The whole object of travel is not to set foot on foreign land; it is at last to set foot on one’s own country as a foreign land.” – G.K. Chesterton

Wednesday, 10 March 2010

3rd revisit: Korean @ Kanton, Tokyo Korea-town

This Korean restaurant needs no introduction on this blog, as I've written about it three times before. I am no authority on the Korean cuisine, but I do know what tastes good, and Kanton no Omoide in Tokyo's Korea-town serves up pretty good food. My friend Anne from Perth was visiting Tokyo, and having already taken her and her group to our favourite sushi restaurant in Tsukiji (didn't blog about it as I've done it so many times before), I suggested going to K-town for some authentic Korean eats on our second meet-up. At first Anne baulked at the idea of Korean because Korean food to Anne is the barbecue-style food, and she hates how her clothes carries the aroma of barbecued food afterwards, but she agreed to give it a try when I said that my favourite Korean dishes are non-barbecue ones.

As always, the banchan (complimentary side dishes) were placed on the table shortly after we sat down. Anne trusted me to choose the dishes, and it didn't take me long to decide what to order (this usually happens when you've been to a place many times before and know what is good from experience). I forgot how big the serving sizes are, and over-ordered for the two of us. The Chapchae (stir fried sweet potato noodles) was good as usual, and this was Anne's favourite dish of the meal.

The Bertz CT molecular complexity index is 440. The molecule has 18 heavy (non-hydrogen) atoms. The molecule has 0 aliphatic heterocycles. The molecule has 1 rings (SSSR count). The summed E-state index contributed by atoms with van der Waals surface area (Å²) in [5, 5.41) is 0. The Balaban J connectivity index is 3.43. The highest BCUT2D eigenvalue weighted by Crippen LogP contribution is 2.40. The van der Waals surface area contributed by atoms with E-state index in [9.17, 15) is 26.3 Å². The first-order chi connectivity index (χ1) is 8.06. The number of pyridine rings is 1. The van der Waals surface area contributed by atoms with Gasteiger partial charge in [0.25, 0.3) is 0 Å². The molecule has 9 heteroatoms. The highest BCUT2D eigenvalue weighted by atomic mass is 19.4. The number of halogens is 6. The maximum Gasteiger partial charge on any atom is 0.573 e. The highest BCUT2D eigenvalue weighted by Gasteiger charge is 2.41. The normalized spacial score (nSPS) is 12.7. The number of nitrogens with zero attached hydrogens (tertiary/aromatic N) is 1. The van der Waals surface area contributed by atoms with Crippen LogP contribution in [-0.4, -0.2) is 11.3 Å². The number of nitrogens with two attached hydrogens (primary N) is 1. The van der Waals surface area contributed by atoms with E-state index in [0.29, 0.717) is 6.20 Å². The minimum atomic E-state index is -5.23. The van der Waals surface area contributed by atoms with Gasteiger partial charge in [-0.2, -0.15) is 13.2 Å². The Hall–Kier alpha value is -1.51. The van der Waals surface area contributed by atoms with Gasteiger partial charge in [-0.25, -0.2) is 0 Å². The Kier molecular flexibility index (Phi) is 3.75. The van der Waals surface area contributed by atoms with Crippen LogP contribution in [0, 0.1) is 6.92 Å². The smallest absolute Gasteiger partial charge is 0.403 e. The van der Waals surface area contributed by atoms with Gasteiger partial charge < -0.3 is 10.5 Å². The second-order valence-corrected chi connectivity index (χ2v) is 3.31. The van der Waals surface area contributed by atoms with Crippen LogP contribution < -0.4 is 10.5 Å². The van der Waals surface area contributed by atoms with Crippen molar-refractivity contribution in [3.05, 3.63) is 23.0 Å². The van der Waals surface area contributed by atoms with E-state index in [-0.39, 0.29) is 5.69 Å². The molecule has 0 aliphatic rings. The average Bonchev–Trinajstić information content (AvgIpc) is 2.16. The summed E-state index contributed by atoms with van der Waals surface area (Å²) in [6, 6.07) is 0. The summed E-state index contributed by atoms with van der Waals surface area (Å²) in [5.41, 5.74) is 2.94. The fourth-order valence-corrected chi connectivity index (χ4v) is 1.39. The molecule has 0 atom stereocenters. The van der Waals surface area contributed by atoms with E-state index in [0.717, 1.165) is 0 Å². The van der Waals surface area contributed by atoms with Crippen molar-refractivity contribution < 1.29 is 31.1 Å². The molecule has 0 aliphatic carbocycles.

The cold banchan included mushrooms, tofu, spicy daikon and beansprouts namul; and the tasty Chapchae:

The Kaki Chijimi (Oyster "Pancake") was delicious with large plump juicy oysters, but we needed more people at the table to share the portion as it got too rich by the third oyster. I also ordered Possam (steamed pork with leafy vegetables) which was also too much for the two of us and I had to ask to take leftovers home. Anne didn't appreciate the slightly sweet flavour in the spicy vegetable relish that came with the Possam, and I guess she is not a big fan of sweet flavours in non-dessert dishes, nor using her hands to eat! She said the dish was okay, but that she liked the other dishes better.

Huge plump Oyster Chijimi; and Possam:

We were absolutely stuffed when we left Kanton, but we did stop by the hoddeok vendor to get some Honey-flavoured Hoddeok to bring home for my sister (who was babysitting Zak) and my hubby (who had to work that Sunday morning).

The young vendor dude working his magic on these popular pancakes:

No comments:

Post a Comment